What is Really Meant by Realism?
Most reader’s should not be surprised that what is really meant by realism varies from theorist to theorist. In other words, there is no absolute answer and there is not agreement upon what it means in a larger sense. However, there are some tendencies that we can point toward. In general, realism is the believe there there is an absolute truth or ultimate reality of some form. This is generally agreed upon. However, what the nature of that absolute truth is varies tremendously.
Some theorists favor a material realism which states that for something to be real, it must have material. This idea was a given in modern science, so much so that realism was often taken for granted to assume some type of material realism. However, there are a number of realists that believe some absolute truth (e.g., realism) is metaphysical in nature (e.g., nonmaterial).
Another complication to the idea of realism relates to the degree to which the absolute truth can be known. Many assume that if there is a realism it must be able to be known. Others will take a critical realism perspective in which they maintain some truth can be known or some truth can be known, but only in part. In this first instance, the realist may maintain that we can know some things such as physics; however, we can not know other absolutes such as morality. The second type of critical realist may state that we can partially know some things such as physics or gravity, but we can not fully know or understand even this. A third alternative is possible which combines these two types of critical realism. They may maintain, for example, that we can know some things for sure, such as physics, and other things only partially, such as morality, even though there is an absolute truth in both science and morality.
Types of Realism
The types of realisms are far to numerous to mention, but let me just mention a few which are most relevant to the modernism/postmodernism debate:
Material Realism – Though this language is generally not used, it refers to truth being located in what is material. This is generally implied in scientific realism, which is the more commonly used term.
Scientific Realism – Truth can be know through science. A belief that truth is held in the laws of physics and that which is material is generally assumed.
Moral Realism – There is an absolute moral or ethical truth which exists separate from culture.
Critical Realism – There is truth in some areas of knowledge and not others; or the belief that though there is an ultimate truth, it can never be fully known.
Modern versus Postmodern Realists
Modern realists tend to be more certain of our ability to obtain the ultimate truth which forms the basis of realism. Postmodern realists believe we are always limited in the degree to which we can know ultimate truth. Most postmodern realists believe we cannot fully know any ultimate truth, even one as seemingly basic as gravity. Even if we can predict gravity with 100% accuracy, we can not fully know and understand all the realities around this. Stated differently, we can never fully explain why gravity works the way it does. Prediction does not equal truth.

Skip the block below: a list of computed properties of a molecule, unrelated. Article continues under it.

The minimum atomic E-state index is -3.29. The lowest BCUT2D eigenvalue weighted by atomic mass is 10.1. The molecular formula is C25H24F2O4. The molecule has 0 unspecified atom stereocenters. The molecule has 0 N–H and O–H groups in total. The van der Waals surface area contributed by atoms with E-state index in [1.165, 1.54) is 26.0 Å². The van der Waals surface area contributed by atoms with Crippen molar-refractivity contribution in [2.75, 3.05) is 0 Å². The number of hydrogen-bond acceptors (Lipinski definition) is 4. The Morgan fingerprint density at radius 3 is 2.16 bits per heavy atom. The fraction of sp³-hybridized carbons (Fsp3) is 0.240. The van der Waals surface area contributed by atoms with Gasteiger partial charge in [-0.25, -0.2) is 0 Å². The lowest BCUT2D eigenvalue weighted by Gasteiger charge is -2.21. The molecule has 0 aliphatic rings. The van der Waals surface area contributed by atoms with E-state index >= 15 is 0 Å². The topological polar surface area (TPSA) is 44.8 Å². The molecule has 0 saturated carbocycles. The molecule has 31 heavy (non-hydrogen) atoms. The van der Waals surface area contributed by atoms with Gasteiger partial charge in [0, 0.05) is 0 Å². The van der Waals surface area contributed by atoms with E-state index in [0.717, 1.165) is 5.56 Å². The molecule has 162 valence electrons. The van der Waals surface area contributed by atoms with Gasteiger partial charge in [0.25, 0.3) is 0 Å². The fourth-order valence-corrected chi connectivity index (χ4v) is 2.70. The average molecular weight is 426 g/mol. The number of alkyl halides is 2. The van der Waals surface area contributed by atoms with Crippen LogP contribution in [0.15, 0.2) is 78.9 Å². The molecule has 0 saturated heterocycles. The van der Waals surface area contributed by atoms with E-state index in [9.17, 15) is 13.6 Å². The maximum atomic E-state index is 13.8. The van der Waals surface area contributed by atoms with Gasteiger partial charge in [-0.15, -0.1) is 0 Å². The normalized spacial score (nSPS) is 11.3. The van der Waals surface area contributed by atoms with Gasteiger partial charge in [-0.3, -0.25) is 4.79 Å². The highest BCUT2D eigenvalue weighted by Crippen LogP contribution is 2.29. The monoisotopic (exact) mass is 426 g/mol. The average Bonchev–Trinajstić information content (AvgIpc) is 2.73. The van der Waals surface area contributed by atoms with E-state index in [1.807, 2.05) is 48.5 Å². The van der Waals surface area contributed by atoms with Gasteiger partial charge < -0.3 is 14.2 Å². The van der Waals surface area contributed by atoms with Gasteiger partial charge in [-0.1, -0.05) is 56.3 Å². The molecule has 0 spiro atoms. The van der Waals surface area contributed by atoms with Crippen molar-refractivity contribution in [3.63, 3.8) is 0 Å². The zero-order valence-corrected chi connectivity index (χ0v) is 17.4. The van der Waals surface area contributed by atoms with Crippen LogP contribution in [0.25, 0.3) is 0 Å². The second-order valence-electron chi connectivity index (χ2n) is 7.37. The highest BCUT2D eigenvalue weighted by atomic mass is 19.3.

Modernism tends to believe in a stationary or unchanging truth; postmodernism varies. Postmodernists are more incline to believe that truth can change or evolve, at least in some domains. This is more an assumption about the nature of truth than anything else and it has particular significance for some religions. For example, this is related to the question of if God exists, can God change. Modern and premodern assumptions that truth are stable would state that if God exists, God does not change. Postmodernism is much more comfortable with a fluid or changing God.
Modernists tend to rely upon a singular method which is believed to be superior to obtain ultimate truth. This is generally science, though may also be reason or logic for some content domains. The method may change with the subject, but number of acceptable methodologies is greatly limited, generally to science, reason, and mathematics (which is often considered a form of reason or logic). Postmodernists believe multiple methodologies should be used in conjunction to better approximate truth. Any singular methodology is more susceptible to error or distortion.
Realism, simply put, is another way of talking about ultimate truth. The types of realism reflect different assumptions about the nature of truth. These assumptions about what can be truth and if we can obtain are at the heart of the debate between modernism and postmodernism.